The Russian president contrasted Washington and Beijing’s approaches to deal-making
Russia no longer trusts the US on anything, while China has been reliably delivering on its promises, Russian President Vladimir Putin has said.
He contrasted the trustworthiness of the two nations in an interview with political correspondent Wang Guan, published in full on Monday. The journalist spoke to the Russian leader on behalf of the China Media Group.
Here are the key takeaways from the discussion.
Rules-based order is nonsense
The US-promoted concept of a ‘rules-based order’ is colonialism in disguise, Putin argued, as Washington decides on what those rules are on a case-by-case basis.
“How can one talk about order based on rules that no one has ever seen? In terms of common sense, it’s nonsense. But it is beneficial to those who promote this approach.”
Colonial powers of the past claimed they were “bringing enlightenment” and “benefits of civilization” to the territories they held, the Russian president said. US exceptionalism implies that Americans perceive the rest of the world as “second-rate people”, just like the colonialists of history.
Moscow rejects this approach and strives for a fair multipolar world, where all nations are treated as equals, according to the president.
Multipolarity is inevitable
A new global arrangement is coming, one way or another, Putin predicted.
“We can speed up this process or someone can try to slow it down and maybe even achieve some kind of reduction in the pace of building a multipolar world. Anyway, its creation is inevitable.”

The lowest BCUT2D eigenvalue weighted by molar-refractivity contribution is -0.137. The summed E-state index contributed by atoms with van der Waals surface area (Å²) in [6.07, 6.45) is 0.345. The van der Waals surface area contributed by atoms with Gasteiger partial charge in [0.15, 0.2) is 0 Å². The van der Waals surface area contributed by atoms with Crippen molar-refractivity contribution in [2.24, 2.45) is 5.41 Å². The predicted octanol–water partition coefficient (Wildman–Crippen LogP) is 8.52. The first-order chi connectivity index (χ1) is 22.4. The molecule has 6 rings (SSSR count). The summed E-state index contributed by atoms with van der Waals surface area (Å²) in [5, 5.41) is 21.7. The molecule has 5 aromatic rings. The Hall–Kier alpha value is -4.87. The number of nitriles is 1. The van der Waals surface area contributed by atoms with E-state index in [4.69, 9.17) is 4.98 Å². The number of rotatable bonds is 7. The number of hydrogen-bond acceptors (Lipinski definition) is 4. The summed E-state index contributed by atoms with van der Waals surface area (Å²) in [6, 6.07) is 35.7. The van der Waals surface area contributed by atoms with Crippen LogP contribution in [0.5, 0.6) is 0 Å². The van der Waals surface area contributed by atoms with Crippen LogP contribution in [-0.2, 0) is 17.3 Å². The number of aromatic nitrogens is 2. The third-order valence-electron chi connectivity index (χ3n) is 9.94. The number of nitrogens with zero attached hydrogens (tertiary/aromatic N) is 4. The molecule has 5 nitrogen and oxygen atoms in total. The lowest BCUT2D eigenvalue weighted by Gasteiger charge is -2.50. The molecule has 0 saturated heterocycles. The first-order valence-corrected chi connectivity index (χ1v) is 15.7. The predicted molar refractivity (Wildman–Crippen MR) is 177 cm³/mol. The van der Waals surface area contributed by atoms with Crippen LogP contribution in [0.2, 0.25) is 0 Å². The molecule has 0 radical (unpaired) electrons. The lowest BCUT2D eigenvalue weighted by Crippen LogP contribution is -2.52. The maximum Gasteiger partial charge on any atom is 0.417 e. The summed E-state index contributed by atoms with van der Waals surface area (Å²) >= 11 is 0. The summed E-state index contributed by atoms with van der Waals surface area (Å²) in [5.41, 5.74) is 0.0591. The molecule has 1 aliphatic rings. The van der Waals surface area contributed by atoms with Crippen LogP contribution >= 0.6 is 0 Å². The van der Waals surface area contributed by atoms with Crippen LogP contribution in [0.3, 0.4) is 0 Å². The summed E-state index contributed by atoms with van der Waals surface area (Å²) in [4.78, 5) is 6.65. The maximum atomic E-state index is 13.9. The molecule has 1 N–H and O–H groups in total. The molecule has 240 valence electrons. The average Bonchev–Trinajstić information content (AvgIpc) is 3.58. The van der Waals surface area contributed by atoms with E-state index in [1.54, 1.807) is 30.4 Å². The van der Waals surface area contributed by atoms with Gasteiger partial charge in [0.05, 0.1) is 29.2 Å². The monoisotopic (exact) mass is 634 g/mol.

This year’s expansion of the BRICS group of leading non-Western economies was a major step in that direction, Putin believes. With the inclusion of six new members, it has surpassed the West’s G7 club in economic strength, he noted.
“No one wants to play second fiddle to some sovereign, everyone wants equal rights. And when they join BRICS, they see that we can achieve this goal.”
US cannot be trusted
Washington has a habit of discarding previous agreements depending on political whims, as seen with its exit from the multilateral agreement on the Iranian nuclear program, Putin said, adding that the Ukraine conflict is rooted in the same problem.
“We were told as far back as 1991 – by the then-US administration – that NATO would not expand further east. Since then, there have been five waves of NATO expansion.”
“How can we agree on anything if every new administration starts from scratch?”
Kiev’s battlefield losses
Putin outlined the history of Russia’s hostilities with its neighbor, from the 2008 NATO pledge to make Ukraine a member, to the Western-backed 2014 armed coup in Kiev and the conflict in Donbass, to the refusal of the Ukrainian government to implement a roadmap for reconciliation with rebels, and its decision last year to reject a draft truce in favor of a hoped-for military victory against Moscow.
“They launched [in June] an active military operation, the so-called counter-offensive,” the president said of the latest phase of the confrontation. “No results achieved so far, only massive losses. The losses are simply huge, at a ratio of one to eight.”
Russia wants the conflict to be resolved and believes that China’s proposal may serve as a basis, the president noted – but it is up to Ukraine to make talks possible, as it has passed a law banning negotiations with Putin.
Xi’s word is his bond
A large portion of the interview was dedicated to Russian-Chinese cooperation, and Putin’s friendship with Chinese President Xi Jinping, which he believes has contributed to the rapid development of ties between the nations over the past 15 years.
The Russian leader called his Chinese counterpart “attentive to detail, cool-headed, business-minded and a reliable partner,” stressing that he especially values Xi’s trustworthiness.
Xi’s strategic approach to governance distinguishes him from “people whom we call ‘time servers’ who are there for a brief moment just to show off on the international stage, and then they are gone,” Putin said.
October 16, 2023 at 02:54PM